That’s why, these days, you need to insert a crucial step in between your marketing/communications and your outreach calls if you want to set-up more appointments with highly qualified major and legacy donors or prospects.
Instead of just pounding out cold calls, I recommend you insert an engagement call into your process because it helps fundraisers:
• Ensure that donors will engage on the telephone for much more than just 30 seconds or so;
• Build rapport and trust quickly;
• Advance the relationship so the donor becomes exponentially more willing to accept your next call at another time;
• Use the law of reciprocity to increase the chances that the supporter will reciprocate later by giving.
I devised the engagement call as a result of our own ineffectual experience with outbound telemarketing here at MarketSmart. At the time, we were interrupting fundraisers like you (not donors) via telephone as we attempted to set appointments so we could demonstrate our products and services.
In other words, we were cold-calling to set demos. Yuck! Our efforts were usually met with resistance and even hang-ups.
Looking back now, that made a lot of sense because our cold callers were led astray (by me):
• They embraced a ‘taking’ mentality, instead one focused on giving. Everyone knows you need to give to get. But for some strange reason, when beginning almost any marketing initiative, it’s easy to fly off the tracks and become self-centered. I wanted appointments set and that resulted in a ‘taking’ mentality. Clearly I lost sight of what fundraisers wanted and the fundraisers let us know how foolish I was. Yes! Even the CEO of MarketSmart makes stupid mistakes. 🙂
• They were pushed to reach a quantitative goal. “Set two appointments per day!” That was the goal I set for them. So they’d dial all day long hoping to get an unwitting target on the line. Then they’d try to commandeer their time. For those of you on the receiving end of those calls, I sincerely apologize for interrupting and annoying you.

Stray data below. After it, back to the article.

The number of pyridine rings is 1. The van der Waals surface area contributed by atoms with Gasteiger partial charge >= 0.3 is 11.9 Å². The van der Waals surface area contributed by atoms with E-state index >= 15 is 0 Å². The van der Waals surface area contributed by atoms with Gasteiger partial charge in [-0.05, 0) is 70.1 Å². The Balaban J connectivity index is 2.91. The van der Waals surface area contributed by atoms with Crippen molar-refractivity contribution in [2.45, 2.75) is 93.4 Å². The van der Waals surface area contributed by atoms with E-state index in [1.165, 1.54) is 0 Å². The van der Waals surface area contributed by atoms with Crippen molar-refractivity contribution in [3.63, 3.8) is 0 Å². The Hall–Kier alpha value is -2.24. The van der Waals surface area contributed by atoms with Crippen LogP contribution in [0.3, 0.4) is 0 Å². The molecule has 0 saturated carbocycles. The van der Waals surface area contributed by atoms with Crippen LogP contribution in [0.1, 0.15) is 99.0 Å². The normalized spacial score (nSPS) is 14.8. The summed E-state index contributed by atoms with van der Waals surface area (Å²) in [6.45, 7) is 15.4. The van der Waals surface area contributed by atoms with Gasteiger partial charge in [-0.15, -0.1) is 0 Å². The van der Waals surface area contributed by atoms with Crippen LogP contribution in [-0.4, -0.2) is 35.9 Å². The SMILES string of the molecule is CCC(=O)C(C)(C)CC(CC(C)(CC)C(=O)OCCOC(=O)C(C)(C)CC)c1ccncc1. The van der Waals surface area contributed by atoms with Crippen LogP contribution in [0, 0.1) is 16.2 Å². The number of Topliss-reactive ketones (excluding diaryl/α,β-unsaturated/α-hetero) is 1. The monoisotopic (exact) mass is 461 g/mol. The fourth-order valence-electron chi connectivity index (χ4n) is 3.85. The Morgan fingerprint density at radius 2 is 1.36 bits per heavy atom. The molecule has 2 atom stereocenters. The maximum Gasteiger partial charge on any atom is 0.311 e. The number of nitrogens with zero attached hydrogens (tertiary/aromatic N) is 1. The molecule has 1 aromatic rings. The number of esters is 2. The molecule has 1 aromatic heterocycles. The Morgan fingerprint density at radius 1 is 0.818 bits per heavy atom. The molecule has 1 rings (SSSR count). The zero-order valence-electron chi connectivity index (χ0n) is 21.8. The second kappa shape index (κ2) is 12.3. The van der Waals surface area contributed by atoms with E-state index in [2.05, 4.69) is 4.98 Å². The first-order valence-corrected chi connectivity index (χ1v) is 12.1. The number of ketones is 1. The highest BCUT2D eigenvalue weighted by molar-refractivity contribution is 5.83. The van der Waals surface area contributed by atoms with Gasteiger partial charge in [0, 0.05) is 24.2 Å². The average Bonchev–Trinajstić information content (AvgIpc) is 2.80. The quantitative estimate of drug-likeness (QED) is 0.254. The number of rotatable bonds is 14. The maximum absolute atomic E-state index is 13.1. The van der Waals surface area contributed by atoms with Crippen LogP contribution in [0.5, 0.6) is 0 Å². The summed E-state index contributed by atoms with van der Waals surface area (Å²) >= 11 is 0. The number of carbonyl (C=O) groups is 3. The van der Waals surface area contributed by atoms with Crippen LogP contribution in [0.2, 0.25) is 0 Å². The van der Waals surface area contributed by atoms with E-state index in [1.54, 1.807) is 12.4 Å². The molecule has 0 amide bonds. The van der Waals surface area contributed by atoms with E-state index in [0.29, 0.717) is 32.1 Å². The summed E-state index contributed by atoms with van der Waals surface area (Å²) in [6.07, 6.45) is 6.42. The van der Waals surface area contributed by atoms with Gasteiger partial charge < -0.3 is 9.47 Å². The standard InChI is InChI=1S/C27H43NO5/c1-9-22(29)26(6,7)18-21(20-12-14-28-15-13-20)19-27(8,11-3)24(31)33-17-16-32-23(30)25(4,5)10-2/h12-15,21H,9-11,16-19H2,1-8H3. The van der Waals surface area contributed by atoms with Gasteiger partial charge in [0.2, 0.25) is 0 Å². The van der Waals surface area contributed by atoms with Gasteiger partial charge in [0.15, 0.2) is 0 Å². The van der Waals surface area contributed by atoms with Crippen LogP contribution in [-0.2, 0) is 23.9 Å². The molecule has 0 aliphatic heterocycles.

I guess hindsight is 20/20 but I feel like we (especially me) should have recognized that you simply can’t build a relationship without trust and value. Trust is the cornerstone in the foundation of any relationship. And, an exchange of money only happens when a proper exchange of value exists.
Then it hit me like a bag of rocks. People kept asking us to remove them from our list. Others quietly unsubscribed from my blog. The negatives were outweighing the positives and they were piling up fast. Our cold-calling wasn’t working! The interruptive, ‘us against you’ nature of our outreach was actually ruining our opportunities, not enhancing them.
So we pivoted. And now, thankfully, we no longer take that approach. Instead, we employ engagement fundraising principles to ensure that our marketing outreach is fair. In other words, we practice what we preach. We employ engagement calling! Better late than never, right?
Now we’re setting up more appointments with fundraisers than ever. They trust us more and they are much more qualified to buy. If you’ll learn from our mistakes, you’ll arrange many more meetings too but, of course, with major and legacy gift prospects who trust you and are ready to talk.
We turned things around by developing an outreach methodology that involves trust building and value establishment. This will work for you too but you have to recognize that engagement calling involves a mandatory two-step process involving the following components:
• Build rapport and trust quickly by offering and/or providing value immediately in the first 5 – 20 seconds of the initial call. This builds a bridge over the valley of distrust (I’ll explain more about this later)